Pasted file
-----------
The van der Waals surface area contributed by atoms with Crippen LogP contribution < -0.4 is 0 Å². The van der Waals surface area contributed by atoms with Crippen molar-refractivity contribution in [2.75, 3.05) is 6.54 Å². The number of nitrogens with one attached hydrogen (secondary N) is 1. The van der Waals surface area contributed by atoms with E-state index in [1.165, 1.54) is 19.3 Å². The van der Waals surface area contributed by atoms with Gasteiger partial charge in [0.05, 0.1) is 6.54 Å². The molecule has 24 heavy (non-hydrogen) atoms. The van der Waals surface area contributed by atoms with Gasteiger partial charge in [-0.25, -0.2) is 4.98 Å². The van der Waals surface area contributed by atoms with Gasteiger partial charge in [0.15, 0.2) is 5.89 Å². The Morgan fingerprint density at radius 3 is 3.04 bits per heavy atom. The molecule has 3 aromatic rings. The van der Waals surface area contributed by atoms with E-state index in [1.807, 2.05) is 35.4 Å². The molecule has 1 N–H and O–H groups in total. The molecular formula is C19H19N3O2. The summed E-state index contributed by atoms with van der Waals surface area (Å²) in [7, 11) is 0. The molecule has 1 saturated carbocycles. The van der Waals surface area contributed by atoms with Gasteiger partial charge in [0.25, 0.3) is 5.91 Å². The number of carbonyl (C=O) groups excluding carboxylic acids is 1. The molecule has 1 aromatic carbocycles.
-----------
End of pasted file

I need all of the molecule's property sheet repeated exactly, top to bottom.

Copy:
The van der Waals surface area contributed by atoms with Crippen LogP contribution < -0.4 is 0 Å². The van der Waals surface area contributed by atoms with Crippen molar-refractivity contribution in [2.75, 3.05) is 6.54 Å². The number of nitrogens with one attached hydrogen (secondary N) is 1. The van der Waals surface area contributed by atoms with E-state index in [1.165, 1.54) is 19.3 Å². The van der Waals surface area contributed by atoms with Gasteiger partial charge in [0.05, 0.1) is 6.54 Å². The molecule has 24 heavy (non-hydrogen) atoms. The van der Waals surface area contributed by atoms with Gasteiger partial charge in [-0.25, -0.2) is 4.98 Å². The van der Waals surface area contributed by atoms with Gasteiger partial charge in [0.15, 0.2) is 5.89 Å². The Morgan fingerprint density at radius 3 is 3.04 bits per heavy atom. The molecule has 3 aromatic rings. The van der Waals surface area contributed by atoms with E-state index in [1.807, 2.05) is 35.4 Å². The molecule has 1 N–H and O–H groups in total. The molecular formula is C19H19N3O2. The summed E-state index contributed by atoms with van der Waals surface area (Å²) in [7, 11) is 0. The molecule has 1 saturated carbocycles. The van der Waals surface area contributed by atoms with Gasteiger partial charge in [0.25, 0.3) is 5.91 Å². The number of carbonyl (C=O) groups excluding carboxylic acids is 1. The molecule has 1 aromatic carbocycles.